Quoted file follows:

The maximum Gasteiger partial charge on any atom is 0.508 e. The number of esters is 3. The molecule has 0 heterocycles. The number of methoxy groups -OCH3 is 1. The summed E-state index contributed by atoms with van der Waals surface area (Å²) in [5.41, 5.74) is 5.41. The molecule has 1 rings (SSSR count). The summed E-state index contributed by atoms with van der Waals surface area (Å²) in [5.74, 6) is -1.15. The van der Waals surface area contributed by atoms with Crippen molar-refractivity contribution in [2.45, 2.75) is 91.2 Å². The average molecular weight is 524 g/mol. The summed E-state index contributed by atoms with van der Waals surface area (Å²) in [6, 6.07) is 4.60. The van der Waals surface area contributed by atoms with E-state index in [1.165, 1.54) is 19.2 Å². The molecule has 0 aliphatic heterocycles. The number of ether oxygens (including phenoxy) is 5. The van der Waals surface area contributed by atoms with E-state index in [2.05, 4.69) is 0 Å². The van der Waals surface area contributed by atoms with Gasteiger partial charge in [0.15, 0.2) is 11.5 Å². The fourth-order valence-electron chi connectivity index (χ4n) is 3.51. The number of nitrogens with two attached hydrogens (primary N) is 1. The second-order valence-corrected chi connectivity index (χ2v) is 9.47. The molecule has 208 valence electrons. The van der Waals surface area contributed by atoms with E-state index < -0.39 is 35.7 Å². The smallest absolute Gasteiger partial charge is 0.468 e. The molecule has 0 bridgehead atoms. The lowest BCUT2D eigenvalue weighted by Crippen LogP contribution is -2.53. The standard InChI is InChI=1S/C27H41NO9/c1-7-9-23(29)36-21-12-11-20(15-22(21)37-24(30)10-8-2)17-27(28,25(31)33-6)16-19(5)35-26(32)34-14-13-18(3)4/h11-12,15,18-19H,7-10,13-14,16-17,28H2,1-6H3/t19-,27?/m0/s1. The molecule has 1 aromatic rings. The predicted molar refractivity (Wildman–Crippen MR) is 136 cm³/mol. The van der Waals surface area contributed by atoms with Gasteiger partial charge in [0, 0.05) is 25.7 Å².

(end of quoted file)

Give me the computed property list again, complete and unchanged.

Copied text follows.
The maximum Gasteiger partial charge on any atom is 0.508 e. The number of esters is 3. The molecule has 0 heterocycles. The number of methoxy groups -OCH3 is 1. The summed E-state index contributed by atoms with van der Waals surface area (Å²) in [5.41, 5.74) is 5.41. The molecule has 1 rings (SSSR count). The summed E-state index contributed by atoms with van der Waals surface area (Å²) in [5.74, 6) is -1.15. The van der Waals surface area contributed by atoms with Crippen molar-refractivity contribution in [2.45, 2.75) is 91.2 Å². The average molecular weight is 524 g/mol. The summed E-state index contributed by atoms with van der Waals surface area (Å²) in [6, 6.07) is 4.60. The van der Waals surface area contributed by atoms with E-state index in [1.165, 1.54) is 19.2 Å². The molecule has 0 aliphatic heterocycles. The number of ether oxygens (including phenoxy) is 5. The van der Waals surface area contributed by atoms with E-state index in [2.05, 4.69) is 0 Å². The van der Waals surface area contributed by atoms with Gasteiger partial charge in [0.15, 0.2) is 11.5 Å². The fourth-order valence-electron chi connectivity index (χ4n) is 3.51. The number of nitrogens with two attached hydrogens (primary N) is 1. The second-order valence-corrected chi connectivity index (χ2v) is 9.47. The molecule has 208 valence electrons. The van der Waals surface area contributed by atoms with E-state index < -0.39 is 35.7 Å². The smallest absolute Gasteiger partial charge is 0.468 e. The molecule has 0 bridgehead atoms. The lowest BCUT2D eigenvalue weighted by Crippen LogP contribution is -2.53. The standard InChI is InChI=1S/C27H41NO9/c1-7-9-23(29)36-21-12-11-20(15-22(21)37-24(30)10-8-2)17-27(28,25(31)33-6)16-19(5)35-26(32)34-14-13-18(3)4/h11-12,15,18-19H,7-10,13-14,16-17,28H2,1-6H3/t19-,27?/m0/s1. The molecule has 1 aromatic rings. The predicted molar refractivity (Wildman–Crippen MR) is 136 cm³/mol. The van der Waals surface area contributed by atoms with Gasteiger partial charge in [0, 0.05) is 25.7 Å².